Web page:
Picking up Perry's thread, Matt urged the audience to think carefully about what data to collect.  He distinguished between "just-in-time" versus "just-in-case" data collection efforts.  "A bigger regression won't help," he noted, observing that "Even if it's more accurate, if people can't understand it they're unlikely to be able to act on it."  He suggested focusing on a narrow set of metrics and trying to move the needle 10% first, then adding more complexity to your models.  And, as a way to avoid analysis paralysis, Mike advised starting with a likely story in mind to prove or disprove, rather than boiling the ocean (testing/ regressing everything against everything) to find "emergent stories".  Truly men after my own  heart.  

A logical extension of the points above, particularly Perry's, is to shift the relative importance of A/B testing and passive measurement, versus back-testing, for media mix modeling efforts.  Charlie moved to this question next, asking, "How far can it go?"

Paul pointed out great results they've had (using Google Website Optimizer, natch) optimizing the Picassa download page.  Testing 200 different versions, they settled on one that "none of us would have ever thought of" that drove downloads 30% higher.  Surprisingly, the words "free download" don't help.  And, for those who fear that testing curbs creative freedom, reducing us to no better than Shakespeare's Monkeys, Paul pointed out that ironically, the opposite has been true -- creative teams feel they don't have to "play it safe" and can explore more possibilities, knowing that testing will ultimately discipline the process.  (Of course, this is true when experiments are as small as having or not having "free" on your page, but gets harder as the creative execution gets more expensive.)

Charlie's next question: "What about brand-focused advertising measurement?"  Matt talked about how the emergence of online video and social media have brought the left and right brains together: in these media, it's now simultaneously possible to craft a story that traditional brand marketers love and to measure its impact at least better than before, if not yet well enough.  In particular, he told the story of a credit card company that syndicated a video widget and saw a big jump in applications from folks who viewed it.  Perry told the story of how semantic analysis of an online crafting community's conversations (about vinyl home decor -- go figure) is being recycled to shape creative execution of television spots for one of her firm's clients (Ahem Perry, interesting crowd you're hanging with).  Matt further pointed to opportunities for "viral packaging", like paying Blendtec $10k to ask "Will It Blend?" of your product after their clever YouTube experiment with the iPhone drove millions of views and hundreds of thousands of subscribers to Blendtec's channel.  Paul suggested folks try Google Insights for Search as a way of getting a better view of what's happening upstream.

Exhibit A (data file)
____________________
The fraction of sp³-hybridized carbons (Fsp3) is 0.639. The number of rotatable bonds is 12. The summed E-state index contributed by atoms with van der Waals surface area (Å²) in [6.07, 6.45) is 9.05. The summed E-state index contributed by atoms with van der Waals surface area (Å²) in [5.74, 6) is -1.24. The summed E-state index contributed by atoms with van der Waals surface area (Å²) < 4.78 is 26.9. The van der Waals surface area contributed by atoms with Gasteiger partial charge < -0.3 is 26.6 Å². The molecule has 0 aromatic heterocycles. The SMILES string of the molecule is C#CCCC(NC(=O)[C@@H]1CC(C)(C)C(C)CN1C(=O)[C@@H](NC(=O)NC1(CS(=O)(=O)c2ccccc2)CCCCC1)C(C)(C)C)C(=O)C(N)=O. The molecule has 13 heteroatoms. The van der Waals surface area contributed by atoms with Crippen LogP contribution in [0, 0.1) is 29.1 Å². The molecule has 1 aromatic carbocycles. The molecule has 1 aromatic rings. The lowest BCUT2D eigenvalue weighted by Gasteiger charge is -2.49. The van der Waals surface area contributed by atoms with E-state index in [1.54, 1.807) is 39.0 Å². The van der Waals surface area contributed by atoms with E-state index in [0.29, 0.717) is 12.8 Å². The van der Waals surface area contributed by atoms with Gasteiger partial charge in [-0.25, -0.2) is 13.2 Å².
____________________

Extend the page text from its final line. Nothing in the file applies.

Panelists suggested the following additional resources:


  • I asked about whether the assembled players had explored allowing members of social media services like FB and LinkedIn extend their member profiles to include "analytics tracking tags" fields, so members could track visits and interaction by others in content the members publish or syndicate there.  It seemed to me a win-win all around for advertisers, members, and social media platforms.  Answer, good idea in principle, but social media platforms still guard that data jealously and there are privacy concerns that folks like Google and Microsoft in particular are sensitive to.  Paul did note though that YouTube provides some of this data to branded channel customers today.  My view is that if I can track you, dear reader, in GA using the tag embedded on this page through the Typepad template that wraps this content, it won't be long before Facebook makes the same thing happen, since advertisers want/ will pay for that (indirectly via CPMs), and who knows, they might be able to get a buck or a few each month from publishers to whom that information is really valuable.